Fresh fruit juices or “BATIDOS” are probably one of the things that I miss the most about living in Caracas. You can get it at an arepera or a fruteria (produce stores) or on a street stand outside of El Avila (the mountain range surrounding the valley of Caracas). It is fresh fruit blended with water, sugar and ice (for batidos). The range of fruit options is seasonal, but being in the tropics, the flavor options are abundant! Orange, passion fruit, watermelon, canteloupe, pineapple, tamarind, mango, papaya, guanabana, mamon, ciruela de huesto, mandarin, strawberry. This strange looking pod is tamarind and I love it. It doesn’t look very attractive or appetizing. But it is good and different, sour, sweet and citrusy at the same time. The tamarind tree is beautiful — it can grow to up to 60 feet high and produce of to 350 lbs of fruit per year! It gets sweeter as it ripens, but it is an acidic fruit. Originally from Africa, it is widely used in South Asia, the Caribbean and the Americas.The mango – by far one of my favorite fruits ever. Mango trees are generous and mangoes abound in the streets or gardens of Caracas; you only need good teeth to peel it and eat it. That is what I did as a kid: we had a mango tree at our house and I would sit and eat mangoes, my face all yellow and sweet. Mango juice is dense and very tasty! BTW, the mango fruit is the most cultivated tropical fruit in the world!This is how my grandfather used to eat the large mangoes, which we called manga to differentiate them from the smaller street mango. You cut the cheeks of the fruit lengthwise, as close as possible to the pit. Then you cut squares into the flesh and pop it open inside out, and bite off each square.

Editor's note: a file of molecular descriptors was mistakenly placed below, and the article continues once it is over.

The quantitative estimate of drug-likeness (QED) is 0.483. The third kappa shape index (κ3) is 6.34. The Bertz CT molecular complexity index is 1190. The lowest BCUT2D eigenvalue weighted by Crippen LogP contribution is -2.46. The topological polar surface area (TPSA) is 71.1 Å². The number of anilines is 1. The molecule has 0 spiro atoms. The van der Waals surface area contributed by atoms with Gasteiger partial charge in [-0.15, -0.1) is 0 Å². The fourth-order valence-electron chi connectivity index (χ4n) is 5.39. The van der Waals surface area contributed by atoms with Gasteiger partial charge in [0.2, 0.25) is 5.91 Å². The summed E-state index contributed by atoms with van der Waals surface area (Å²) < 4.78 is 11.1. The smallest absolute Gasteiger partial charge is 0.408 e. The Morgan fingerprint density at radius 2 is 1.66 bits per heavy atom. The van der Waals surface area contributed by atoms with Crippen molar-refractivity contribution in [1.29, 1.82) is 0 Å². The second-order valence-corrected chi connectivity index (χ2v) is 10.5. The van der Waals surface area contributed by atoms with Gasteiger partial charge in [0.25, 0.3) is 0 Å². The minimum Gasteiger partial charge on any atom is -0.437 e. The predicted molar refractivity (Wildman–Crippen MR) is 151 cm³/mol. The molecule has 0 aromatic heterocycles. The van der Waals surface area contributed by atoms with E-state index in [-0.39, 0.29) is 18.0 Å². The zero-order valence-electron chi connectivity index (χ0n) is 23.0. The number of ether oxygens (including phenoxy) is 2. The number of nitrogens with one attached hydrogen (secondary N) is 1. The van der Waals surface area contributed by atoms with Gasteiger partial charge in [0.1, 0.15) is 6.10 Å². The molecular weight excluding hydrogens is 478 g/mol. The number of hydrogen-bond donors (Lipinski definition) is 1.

Fun fact about mango in the Americas: this fruit originated from India and came to America in the 17th century. Due to lack of refrigeration the mangoes were pickled and over time the word mango became a verb referencing the act of pickling fruits and vegetables! I don’t think that is the case anymore, but it’s an interesting story.The papaya is original to America, and it was first cultivated in Mexico. It is generally eaten ripe and raw, peeled and seeded. But it is also eaten green, like the famous green papaya salad in Southeast Asia. In Venezuela the green papaya is used to make the traditional Christmas dessert called ‘dulce de lechosa’- twisted sticks of green papaya that have been dried in the sun and cooked for hours in sugar cane, water and cloves.
The Papaya has great medicinal uses in folk traditions, particularly for digestive pusposes. Some people might be turned off by its pungent smell when very ripe. I personally love it. I eat it in the morning, diced, or drink it as a refreshing juice.
Pineapples! I think they are one of the best images for beaches and the tropics. I think people see a pineapple and immediately think of a pina colada by the beach
Original from South America, it was the first plant from the bromelia family to be exported to Europe. Nowadays it is cultivated and eaten widely in Thailand, the Philippines, Africa, South America and of course, Hawaii.
In Venezuela I always ate pineapple sliced in circles. You cut or bite around the ‘heart’ or the hard part in the middle. It is interesting to me to see how poeple in the U.S. tend to eat it, sliced lengthwise or diced. It is a beautiful plant, great for the digestive system but very tricky to cut up if you don’t know how. When peeling it you have to be sure to take out the ‘eyes’ that sometimes stay on the skin (that is, the little black indentations that are not pleasant to eat!).
The juice is delicious; I like it fibrous but most people I think prefer it strained, without the pulp. Either way, very refreshing!
Papelon con limon- this is Venezuela’s signature sugar cane lemonade. Or like a friend recently told me, Venezuelan’s Gatorade (I am not kidding!). It is really refreshing and I can best describe it as a very tasty Arnold Palmer tea (or tee. It is made with diluted sugar cane, water and lime juice. It is drunk throughout Venezuela; it is the best during a very hot day. Learn more about Papelon in our previous post here